Numerous salts, termed sulphites, are known.
The sulphites are prepared by the action of sulphur dioxide on the oxides, hydroxides or carbonates of the metals, or by processes of precipitation.
Rend., 1869, 69, p. 169) obtained the sodium salt by the action of zinc on a concentrated solution of sodium bisulphite: Zn + 4NaHSO 3 = Na 2 S 2 O 4 + ZnSO 3 + Na 2 SO 3 + 2H 2 O, the salt being separated from the sulphites formed by fractional precipitation.
Sulphur dioxide, recognized by its smell and acid reaction, results from the ignition of certain sulphites, sulphates, or a mixture of a sulphate with a sulphide.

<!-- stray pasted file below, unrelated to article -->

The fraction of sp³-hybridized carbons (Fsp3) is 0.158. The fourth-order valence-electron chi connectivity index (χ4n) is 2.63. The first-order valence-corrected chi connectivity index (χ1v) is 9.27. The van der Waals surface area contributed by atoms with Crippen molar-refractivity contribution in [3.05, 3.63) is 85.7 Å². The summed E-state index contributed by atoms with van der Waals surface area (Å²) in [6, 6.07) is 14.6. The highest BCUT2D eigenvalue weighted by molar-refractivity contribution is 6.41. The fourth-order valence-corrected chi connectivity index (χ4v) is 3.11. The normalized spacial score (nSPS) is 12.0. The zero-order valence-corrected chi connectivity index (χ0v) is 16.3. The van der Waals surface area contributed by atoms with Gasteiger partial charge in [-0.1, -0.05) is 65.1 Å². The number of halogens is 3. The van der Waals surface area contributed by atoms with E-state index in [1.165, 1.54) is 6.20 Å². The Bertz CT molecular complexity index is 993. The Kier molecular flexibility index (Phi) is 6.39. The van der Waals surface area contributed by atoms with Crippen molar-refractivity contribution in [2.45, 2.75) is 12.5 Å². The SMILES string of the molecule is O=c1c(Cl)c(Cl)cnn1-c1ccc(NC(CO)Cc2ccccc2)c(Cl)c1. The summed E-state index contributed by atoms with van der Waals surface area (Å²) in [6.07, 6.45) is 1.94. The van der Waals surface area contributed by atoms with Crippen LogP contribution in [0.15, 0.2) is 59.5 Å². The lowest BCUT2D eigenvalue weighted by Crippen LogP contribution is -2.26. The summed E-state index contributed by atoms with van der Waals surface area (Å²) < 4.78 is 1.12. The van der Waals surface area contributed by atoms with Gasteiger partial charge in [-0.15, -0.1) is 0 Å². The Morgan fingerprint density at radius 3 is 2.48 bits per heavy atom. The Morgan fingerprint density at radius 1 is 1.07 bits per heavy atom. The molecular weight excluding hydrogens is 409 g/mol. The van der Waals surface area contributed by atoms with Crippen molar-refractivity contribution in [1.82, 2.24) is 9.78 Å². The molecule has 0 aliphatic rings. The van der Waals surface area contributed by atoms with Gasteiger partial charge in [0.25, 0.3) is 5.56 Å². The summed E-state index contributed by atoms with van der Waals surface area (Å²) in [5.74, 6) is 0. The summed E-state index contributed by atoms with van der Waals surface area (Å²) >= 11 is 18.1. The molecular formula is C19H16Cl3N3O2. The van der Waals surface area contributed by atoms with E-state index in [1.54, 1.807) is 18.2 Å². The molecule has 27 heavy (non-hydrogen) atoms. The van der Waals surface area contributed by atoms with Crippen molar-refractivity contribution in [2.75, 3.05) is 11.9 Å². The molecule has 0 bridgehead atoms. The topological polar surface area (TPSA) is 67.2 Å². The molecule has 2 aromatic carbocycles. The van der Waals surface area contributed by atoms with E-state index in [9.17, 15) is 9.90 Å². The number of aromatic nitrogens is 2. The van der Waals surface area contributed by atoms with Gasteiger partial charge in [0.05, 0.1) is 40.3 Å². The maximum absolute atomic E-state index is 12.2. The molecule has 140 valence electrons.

On the isomeric potassium sodium sulphites see Sulphur.
Sulphuric acid is now added to the liquid, and any alkaline sulphides and sulphites present are decomposed, while iodides and bromides are converted into sulphates, and hydriodic and hydrobromic acids are liberated and remain dissolved in the solution.
It oxidizes arsenites, sulphites and thiosulphates immediately.
Selenosulphuric acid, H 2 SeS0 3, is only known in the form of its salts, which are usually obtained by the action of selenium on solutions of the metallic sulphites, a selenotrithionate being simultaneously produced.
- Sulphur itself has no action, but when brought into contact with the secretions it forms sulphides, sulphites and sulphuretted hydrogen, and thereby becomes more or less irritant and antiseptic. In the bowel its conversion into sulphides causes it to act as a mild laxative.